MBI fosters a tight-knit familial culture, Armstrong said. “We are focused on our employees and the relationship they have with each other within the company,” She said. “I think we have more of a family feel than most energy companies.” MBI’s demonstrated longevity is especially advantageous to the company, as according to Craig Halsey there’s going to be need of energy services in the Bakken for many, many years. “Clearly what has happened in the Bakken has been very significant. There is still a large amount of natural resource under the ground in North Dakota, both in the form of crude and gas,” he said. “Those reserves will last several more generations at least. Every day there is improving technology that allows us and producers to bring more and more oil out of the reserves that are under the ground. If you were to look back a couple years, 97 percent of the oil was being left behind …that’s improving, but there’s still a lot left that could be recaptured. It’ll be around and it’ll be around for an awful long time.”
North Dakota has erupted onto the world sceneas an oil producer, and MBI has been through the ups and downs and seen a lot of change -- among the most significant has been the change the state has gone through to grow and integrate the sudden weighty demands on its infrastructure. “North Dakota is better prepared to deal with larger workforce, road infrastructure, healthcare, education, recreation, all the things that if you were here in the 2013-2014 time frame were a huge struggle,” Halsey said. “That limited significantly the amount of work that could be done in a day, and the number of people who can be housed.” Now, though, North Dakota’s sitting at the second largest state in oil production -- it produces more oil than Venezuela, Halsey noted -- and McKenzie County is the second largest oil producing county in the United States.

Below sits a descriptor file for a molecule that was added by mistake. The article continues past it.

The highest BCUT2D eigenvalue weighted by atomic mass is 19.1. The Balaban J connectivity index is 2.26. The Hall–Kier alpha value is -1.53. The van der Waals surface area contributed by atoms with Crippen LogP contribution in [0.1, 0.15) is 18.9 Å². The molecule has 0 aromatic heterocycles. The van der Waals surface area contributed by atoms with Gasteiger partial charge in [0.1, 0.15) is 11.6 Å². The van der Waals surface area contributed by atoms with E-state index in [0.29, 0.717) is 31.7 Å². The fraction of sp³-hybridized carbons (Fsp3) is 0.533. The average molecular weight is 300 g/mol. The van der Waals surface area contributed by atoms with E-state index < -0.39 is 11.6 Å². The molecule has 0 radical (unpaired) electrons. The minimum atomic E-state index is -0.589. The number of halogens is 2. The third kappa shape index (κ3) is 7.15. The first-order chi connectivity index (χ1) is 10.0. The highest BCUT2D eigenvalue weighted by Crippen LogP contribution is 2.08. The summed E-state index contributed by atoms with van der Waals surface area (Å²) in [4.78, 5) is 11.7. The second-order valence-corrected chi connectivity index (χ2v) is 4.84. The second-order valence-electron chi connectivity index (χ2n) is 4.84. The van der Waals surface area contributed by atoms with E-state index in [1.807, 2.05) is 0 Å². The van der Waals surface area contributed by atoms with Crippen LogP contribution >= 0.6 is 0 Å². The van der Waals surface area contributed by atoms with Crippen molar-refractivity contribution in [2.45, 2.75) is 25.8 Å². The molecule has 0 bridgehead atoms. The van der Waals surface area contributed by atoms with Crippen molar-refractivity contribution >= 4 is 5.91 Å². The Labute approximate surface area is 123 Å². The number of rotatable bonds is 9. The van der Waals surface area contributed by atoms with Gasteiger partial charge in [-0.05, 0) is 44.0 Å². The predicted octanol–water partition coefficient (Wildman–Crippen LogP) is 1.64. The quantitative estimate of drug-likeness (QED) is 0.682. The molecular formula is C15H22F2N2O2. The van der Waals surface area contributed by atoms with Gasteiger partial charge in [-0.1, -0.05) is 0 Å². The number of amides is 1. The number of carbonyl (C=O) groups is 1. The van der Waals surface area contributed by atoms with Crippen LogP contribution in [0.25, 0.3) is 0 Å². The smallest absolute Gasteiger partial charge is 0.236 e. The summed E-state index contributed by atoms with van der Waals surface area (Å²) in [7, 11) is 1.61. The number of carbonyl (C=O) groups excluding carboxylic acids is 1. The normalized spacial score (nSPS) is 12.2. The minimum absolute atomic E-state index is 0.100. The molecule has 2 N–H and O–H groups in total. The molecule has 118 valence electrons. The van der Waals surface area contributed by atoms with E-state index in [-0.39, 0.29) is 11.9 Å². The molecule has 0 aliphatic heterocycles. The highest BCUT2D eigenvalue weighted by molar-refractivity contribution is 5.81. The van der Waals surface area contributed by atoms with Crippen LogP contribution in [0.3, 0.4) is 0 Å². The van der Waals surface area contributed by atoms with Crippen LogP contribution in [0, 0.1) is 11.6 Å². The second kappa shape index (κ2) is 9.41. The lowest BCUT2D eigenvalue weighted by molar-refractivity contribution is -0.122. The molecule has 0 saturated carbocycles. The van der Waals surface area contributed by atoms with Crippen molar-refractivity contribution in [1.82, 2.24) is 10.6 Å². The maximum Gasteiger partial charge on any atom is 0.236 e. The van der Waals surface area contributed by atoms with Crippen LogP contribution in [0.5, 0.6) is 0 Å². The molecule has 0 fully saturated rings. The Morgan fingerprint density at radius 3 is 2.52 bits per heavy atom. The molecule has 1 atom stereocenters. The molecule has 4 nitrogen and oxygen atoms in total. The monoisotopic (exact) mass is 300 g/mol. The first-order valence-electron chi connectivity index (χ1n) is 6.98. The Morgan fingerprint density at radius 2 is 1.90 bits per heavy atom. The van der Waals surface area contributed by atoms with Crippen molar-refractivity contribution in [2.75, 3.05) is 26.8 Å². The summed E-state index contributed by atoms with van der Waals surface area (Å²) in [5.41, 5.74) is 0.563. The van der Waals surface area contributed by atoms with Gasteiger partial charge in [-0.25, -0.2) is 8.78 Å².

With the future looking bright ahead, MBI remains firmly dedicated to ensuring that what they and their workers love about North Dakota remains preserved even as the oil industry digs in for the long haul. “The vast majority of people who work for MBI call North Dakota home. That’s different from many of the other companies here and many of the producers. Many of the people have a large percentage of their workforce on rotation … on MBI, a vast majority our people live here,” Halsey said. “So you obviously want to take care of your home. The philosophy of MBI has always been to take care of home. We have a very robust health, safety and environmental group that monitors our activities, we’re closely aligned with government and local agencies to improve process and report things as they happen to ensure that if something goes wrong it is taken care of quickly and efficiently.”